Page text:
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Guideline on Oral and Dental Aspects of Child
Abuse and Neglect
O riginating Group
American Academy of Pediatrics Committee on Child Abuse and Neglect and the American Academy of Pediatric Dentistry

Review Group
American Academy of Pediatrics Committee on Child Abuse and Neglect and the American Academy of Pediatric Dentistry Council on Clinical Affairs




In all 50 states, physicians and dentists are required to report
suspected cases of abuse and neglect to social service or law
enforcement agencies. The purpose of this report is to review
the oral and dental aspects of physical and sexual abuse and
dental neglect and the role of physicians and dentists in eva­
luating such conditions. This report addresses the evaluation of
bite marks as well as perioral and intraoral injuries, infections,
and diseases that may be suspicious for child abuse or neglect.
Physicians receive minimal training in oral health and dental
injury and disease and, thus, may not detect dental aspects of
abuse or neglect as readily as they do child abuse and neglect
involving other areas of the body. Therefore, physicians and
dentists are encouraged to collaborate to increase the preven­
tion, detection, and treatment of these conditions.
Physical abuse
Craniofacial, head, face, and neck injuries occur in more than
half of the cases of child abuse.1'10 A careful and thorough in­
traoral and perioral examination is necessary in all cases of sus­
pected abuse and neglect. In addition, all suspected victims of
abuse or neglect, including children in state custody or foster
care, should be examined carefully not only for signs of oral
trauma but also for caries, gingivitis, and other oral health
problems. Some authorities believe that the oral cavity may
be a central focus for physical abuse because of its significance
in communication and nutrition.11
O ral injuries may be inflicted w ith instrum ents such as
eating utensils or a bottle during forced feedings, hands,
fingers, or scalding liquids or caustic substances.
The abuse may result in: contusions, burns, or lacerations
of the tongue, lips, buccal mucosa, palate (soft and hard), gin­
givae, alveolar mucosa, or frenum; fractured, displaced, or
avulsed teeth; or facial bone and jaw fractures.

In one study,12 the lips were the m ost com m on site for
inflicted oral injuries (54 percent), followed by the oral m u­
cosa, teeth, gingivae, and tongue. Discolored teeth, indicating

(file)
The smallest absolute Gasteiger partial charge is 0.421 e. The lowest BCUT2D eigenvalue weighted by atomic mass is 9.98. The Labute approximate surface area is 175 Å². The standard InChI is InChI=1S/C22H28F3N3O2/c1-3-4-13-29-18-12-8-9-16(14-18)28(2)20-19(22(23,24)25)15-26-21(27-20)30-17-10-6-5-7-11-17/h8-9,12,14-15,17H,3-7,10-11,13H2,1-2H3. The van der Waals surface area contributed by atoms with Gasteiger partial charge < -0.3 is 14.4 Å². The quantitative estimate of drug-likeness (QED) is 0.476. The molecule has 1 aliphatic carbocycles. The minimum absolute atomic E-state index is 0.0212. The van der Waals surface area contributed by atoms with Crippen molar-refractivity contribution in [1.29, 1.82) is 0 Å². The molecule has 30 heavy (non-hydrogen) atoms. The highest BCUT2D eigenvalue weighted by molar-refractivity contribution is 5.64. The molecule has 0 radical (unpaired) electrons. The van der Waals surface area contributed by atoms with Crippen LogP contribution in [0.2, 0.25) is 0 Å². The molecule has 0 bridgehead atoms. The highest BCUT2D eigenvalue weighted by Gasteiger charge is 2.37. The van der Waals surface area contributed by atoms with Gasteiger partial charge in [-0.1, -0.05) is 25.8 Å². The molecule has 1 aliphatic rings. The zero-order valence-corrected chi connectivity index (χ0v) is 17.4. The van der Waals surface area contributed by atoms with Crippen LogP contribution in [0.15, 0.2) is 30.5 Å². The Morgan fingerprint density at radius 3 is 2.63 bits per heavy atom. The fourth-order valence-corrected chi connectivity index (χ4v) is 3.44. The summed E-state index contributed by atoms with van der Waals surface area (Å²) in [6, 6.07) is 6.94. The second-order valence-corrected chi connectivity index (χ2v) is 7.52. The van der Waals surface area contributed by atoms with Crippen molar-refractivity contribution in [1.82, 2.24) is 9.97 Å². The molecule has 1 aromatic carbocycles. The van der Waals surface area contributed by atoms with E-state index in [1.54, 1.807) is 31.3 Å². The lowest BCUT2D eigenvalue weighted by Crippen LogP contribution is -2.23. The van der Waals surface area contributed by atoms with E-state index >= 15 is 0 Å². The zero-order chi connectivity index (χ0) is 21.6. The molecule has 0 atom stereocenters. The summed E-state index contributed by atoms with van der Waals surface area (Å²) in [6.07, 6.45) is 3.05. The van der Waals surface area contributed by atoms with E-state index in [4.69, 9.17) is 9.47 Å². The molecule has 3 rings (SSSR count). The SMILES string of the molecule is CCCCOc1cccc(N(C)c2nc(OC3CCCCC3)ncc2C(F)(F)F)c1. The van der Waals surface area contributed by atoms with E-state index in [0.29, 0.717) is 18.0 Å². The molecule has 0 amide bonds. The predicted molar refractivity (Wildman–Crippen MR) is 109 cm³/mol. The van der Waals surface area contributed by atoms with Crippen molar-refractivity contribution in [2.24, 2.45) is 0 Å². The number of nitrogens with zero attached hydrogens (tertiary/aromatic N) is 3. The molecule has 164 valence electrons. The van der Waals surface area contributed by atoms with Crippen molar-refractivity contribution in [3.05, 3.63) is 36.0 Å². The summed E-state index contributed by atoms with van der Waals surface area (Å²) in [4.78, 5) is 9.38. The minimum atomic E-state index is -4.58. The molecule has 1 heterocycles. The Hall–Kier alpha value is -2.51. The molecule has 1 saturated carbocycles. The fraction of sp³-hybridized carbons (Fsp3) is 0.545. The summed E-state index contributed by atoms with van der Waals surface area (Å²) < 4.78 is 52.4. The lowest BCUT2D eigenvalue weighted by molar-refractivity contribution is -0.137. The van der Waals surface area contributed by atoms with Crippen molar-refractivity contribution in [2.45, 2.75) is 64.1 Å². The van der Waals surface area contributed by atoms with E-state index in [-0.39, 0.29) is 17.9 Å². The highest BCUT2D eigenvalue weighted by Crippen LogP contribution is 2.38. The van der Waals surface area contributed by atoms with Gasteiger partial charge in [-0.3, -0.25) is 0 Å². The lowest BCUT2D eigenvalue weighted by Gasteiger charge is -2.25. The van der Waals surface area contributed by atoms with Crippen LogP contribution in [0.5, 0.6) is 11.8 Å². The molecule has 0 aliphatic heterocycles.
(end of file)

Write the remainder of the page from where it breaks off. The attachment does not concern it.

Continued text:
pulpal necrosis, may result from previous traum a.13,14 Gags
applied to the m outh may result in bruises, lichenification, or
scarring at the corners of the mouth.15
Some serious injuries of the oral cavity, including posterior
pharyngeal injuries and retropharyngeal abscesses, may be in­
flicted by caregivers with factitious disorder by proxy16 to sim­
ulate hemoptysis or other symptoms requiring medical care;
regardless of caregiver motive, all inflicted injuries should be
reported for investigation. Unintentional or accidental injuries
to the m outh are common and m ust be distinguished from
abuse by judging whether the history, including the timing
and mechanism of injury, is consistent with the characteristics
of the injury and the child’s developmental capabilities. Mul­
tiple injuries, injuries in different stages of healing, or a discrep­
ant history should arouse a suspicion of abuse. Consultation
with or referral to a knowledgeable dentist may be helpful.
Sexual abuse
Although the oral cavity is a frequent site of sexual abuse in
children,17 visible oral injuries or infections are rare. When
oral-genital contact is suspected, referral to specialized clinical
settings equipped to conduct comprehensive examinations is
recommended. The American Academy of Pediatrics statement
“Guidelines in the Evaluation of Sexual Abuse of Children”18
provides information regarding these examinations.
O ral and perioral gonorrhea in prepubertal children,
diagnosed w ith appropriate culture techniques and con­
firm atory testing, is pathognom onic o f sexual abuse19 but
rare am ong prepubertal girls evaluated for sexual abuse.20
Pharyngeal gonorrhea is frequently asym ptom atic.21 W hen
oral-genital contact is confirmed by history or examination